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Roll into ball, divide in half and flatten out into 2 disks.

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Wrap in plastic wrap and refrigerate for 30 minutes. When ready to use, remove from refrigerator for 15 minutes before rolling out.

For the Filling

Melt butter over low heat in a large skillet.

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Gradually add flour and cook slowly, stirring constantly until a light roux forms (about the color of caramel).

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Add onion, garlic, green bell pepper, parsley, celery and green onion tops. Continue to stir until vegetables are all very soft.

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Add salt, black pepper, heavy cream, shrimp stock, red pepper sauce and brandy. Mix gently but thoroughly and cook for 3 additional minutes over low heat.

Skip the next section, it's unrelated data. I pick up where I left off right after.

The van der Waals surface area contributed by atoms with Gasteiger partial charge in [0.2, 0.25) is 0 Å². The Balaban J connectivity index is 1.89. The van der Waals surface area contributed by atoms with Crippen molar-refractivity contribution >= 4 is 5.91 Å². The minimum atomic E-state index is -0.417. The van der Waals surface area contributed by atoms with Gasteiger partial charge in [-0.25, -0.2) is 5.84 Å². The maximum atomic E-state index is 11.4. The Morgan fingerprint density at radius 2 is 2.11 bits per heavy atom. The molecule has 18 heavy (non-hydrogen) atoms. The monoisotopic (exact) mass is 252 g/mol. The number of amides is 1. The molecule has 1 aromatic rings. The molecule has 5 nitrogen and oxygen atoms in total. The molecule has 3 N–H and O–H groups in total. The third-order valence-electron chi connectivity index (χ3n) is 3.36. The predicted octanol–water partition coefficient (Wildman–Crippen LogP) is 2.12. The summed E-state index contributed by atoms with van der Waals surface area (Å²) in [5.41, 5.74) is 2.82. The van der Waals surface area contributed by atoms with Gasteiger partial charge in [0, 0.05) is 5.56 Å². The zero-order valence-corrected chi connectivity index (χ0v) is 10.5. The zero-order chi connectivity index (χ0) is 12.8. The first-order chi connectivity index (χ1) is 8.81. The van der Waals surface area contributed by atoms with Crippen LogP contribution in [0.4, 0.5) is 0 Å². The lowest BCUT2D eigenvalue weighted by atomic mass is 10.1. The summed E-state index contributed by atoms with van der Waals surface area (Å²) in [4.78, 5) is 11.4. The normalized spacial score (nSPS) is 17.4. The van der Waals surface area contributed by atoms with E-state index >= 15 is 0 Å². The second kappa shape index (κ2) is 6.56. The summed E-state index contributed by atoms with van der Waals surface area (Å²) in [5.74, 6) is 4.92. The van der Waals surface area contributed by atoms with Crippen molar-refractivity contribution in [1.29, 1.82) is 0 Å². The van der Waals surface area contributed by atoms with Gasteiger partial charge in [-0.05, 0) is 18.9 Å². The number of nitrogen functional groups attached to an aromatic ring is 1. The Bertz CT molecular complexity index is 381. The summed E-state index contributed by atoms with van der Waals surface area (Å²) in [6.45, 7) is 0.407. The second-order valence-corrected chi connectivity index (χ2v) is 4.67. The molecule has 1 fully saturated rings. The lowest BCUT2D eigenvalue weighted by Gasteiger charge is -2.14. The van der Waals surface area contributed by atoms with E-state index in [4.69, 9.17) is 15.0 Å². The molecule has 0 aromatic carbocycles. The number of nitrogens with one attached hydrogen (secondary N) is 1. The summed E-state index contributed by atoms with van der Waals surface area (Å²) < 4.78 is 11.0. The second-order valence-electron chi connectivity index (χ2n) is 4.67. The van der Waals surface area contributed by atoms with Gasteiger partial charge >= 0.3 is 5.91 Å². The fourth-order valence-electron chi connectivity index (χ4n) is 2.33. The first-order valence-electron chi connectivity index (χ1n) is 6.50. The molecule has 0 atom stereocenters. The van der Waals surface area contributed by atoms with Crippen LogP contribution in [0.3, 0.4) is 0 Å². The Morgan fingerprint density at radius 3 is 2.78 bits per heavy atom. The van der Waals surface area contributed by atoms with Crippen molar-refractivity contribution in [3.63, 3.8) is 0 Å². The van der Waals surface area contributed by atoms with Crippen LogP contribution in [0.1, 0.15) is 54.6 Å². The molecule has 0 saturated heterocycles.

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Add crawfish tails and cook for 10 minutes.

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Remove from heat and let cool.

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Spoon cooled filling into unbaked pastry shell.

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Gently place top crust over filled pie. Fold excess dough over and flute as desired with 3 slits in the top crust. Brush with egg wash.

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Bake in preheated 350-degree oven for 25-30 minutes or until crust is golden brown.